Wednesday, January 14, 2009

The Summer They Drained the Pay Lake

When I was in second grade, we moved to a house my parents built in a new neighborhood on the southern edge of Lexington, Kentucky. The house was only the third or fourth to be built in a neighborhood that had recently been just the corn field next to the pasture behind the pay lake. It was really more of a pond than a lake, with more big carp in it than anything else.

Back then there were more horses in the area than kids. The summer between fourth and fifth grade (give or take a year), they sold the farm and drained the pay lake to put in a shopping center. We were pretty excited because one of those newfangled twin screen movie theaters just like the new one at the mall on the other side of town would be the anchor.

A little creek ran through the bottom of the neighborhood. To drain the pay lake, they came in with a back hoe, deepened the creek bed up close to the pond, and then allowed the pond to drain out the channel. All summer long we positioned ourselves at various points of the channel with window screens lifted from houses being built in the neighborhood. We'd lay the screen in the trench, toss dirt clods in the water above the screens, then pull the screens and their squirming contents out for sorting.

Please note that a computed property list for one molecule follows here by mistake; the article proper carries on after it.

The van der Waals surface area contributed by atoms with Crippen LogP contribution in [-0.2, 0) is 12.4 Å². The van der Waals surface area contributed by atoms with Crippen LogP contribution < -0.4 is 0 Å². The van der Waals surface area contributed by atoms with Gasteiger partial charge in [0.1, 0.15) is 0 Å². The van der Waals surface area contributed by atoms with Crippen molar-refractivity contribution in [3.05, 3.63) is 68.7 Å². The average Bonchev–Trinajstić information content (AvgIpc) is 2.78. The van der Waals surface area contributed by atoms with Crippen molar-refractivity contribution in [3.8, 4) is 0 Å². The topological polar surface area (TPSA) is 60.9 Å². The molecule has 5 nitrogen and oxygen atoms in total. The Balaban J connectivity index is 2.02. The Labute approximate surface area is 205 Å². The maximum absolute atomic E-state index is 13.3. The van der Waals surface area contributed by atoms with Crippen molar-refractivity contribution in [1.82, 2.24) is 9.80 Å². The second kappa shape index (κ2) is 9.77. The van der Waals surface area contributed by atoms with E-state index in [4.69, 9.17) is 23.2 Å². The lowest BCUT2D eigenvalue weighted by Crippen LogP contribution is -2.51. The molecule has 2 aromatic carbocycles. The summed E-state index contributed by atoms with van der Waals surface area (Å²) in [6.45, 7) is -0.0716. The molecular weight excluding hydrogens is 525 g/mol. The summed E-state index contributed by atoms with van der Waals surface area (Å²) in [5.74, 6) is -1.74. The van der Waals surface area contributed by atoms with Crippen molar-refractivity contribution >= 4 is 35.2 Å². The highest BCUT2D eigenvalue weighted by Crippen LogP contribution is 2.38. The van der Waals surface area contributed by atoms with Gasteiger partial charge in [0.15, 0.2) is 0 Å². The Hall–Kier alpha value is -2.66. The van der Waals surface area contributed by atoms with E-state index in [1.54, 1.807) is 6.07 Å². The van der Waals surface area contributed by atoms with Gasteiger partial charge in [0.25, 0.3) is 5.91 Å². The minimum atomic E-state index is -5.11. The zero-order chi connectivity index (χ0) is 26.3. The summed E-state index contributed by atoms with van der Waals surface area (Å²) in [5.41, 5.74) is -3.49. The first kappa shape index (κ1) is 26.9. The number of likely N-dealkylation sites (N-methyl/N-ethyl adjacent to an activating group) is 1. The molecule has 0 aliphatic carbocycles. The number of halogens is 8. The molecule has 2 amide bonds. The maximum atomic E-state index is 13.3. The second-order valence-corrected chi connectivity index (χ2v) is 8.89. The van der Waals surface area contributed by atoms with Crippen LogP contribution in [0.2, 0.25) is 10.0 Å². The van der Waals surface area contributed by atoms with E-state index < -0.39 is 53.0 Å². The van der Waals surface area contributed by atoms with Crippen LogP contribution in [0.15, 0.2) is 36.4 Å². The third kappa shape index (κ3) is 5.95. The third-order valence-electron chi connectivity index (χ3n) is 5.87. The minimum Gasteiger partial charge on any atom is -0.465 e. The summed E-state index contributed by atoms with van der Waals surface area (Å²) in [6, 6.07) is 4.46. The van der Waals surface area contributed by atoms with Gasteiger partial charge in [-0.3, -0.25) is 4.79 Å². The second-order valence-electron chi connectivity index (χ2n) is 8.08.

There were huge carp, especially toward the end of the draining process. Most of them died, trapped on the rocks in shallow creeks in several back yards. The stench from rotting fish was overpowering for a few weeks. We also hauled in snakes, frogs, turtles, crawdads, tadpoles, mud puppies and several kinds of fish. These were immediately sorted with desirable specimens placed in one of several containers brought along just for that purpose.

I had about a dozen cracked aquariums of various sizes that I rescued from the dumpster at the elementary school. We patched these up as best we could, and arranged them on the patio in the backyard to hold our bounty. At one point I know we had about a dozen snakes, no telling how many frogs and turtles, and tanks full of tadpoles. We sorted them by developmental stage--no legs, two legs, and four-legs--so we could monitor progress. Crawdads were sorted by size. If I knew then what I know now, some of these would have ended up in the steamer. Eventually all those critters escaped, died, or were released.

All in all, we had a blast. It was a great summer. I can hardly believe that I ever handled snakes--much less ever reached in to muddy water to grab one. My most recent encounter with a snake--a large black snake--ended with me screaming like a girl and running into the house. Wish we caught it on tape because I'm sure it would have been a big hit on YouTube.

Just another reason I'm...

The Crotchety Old Man

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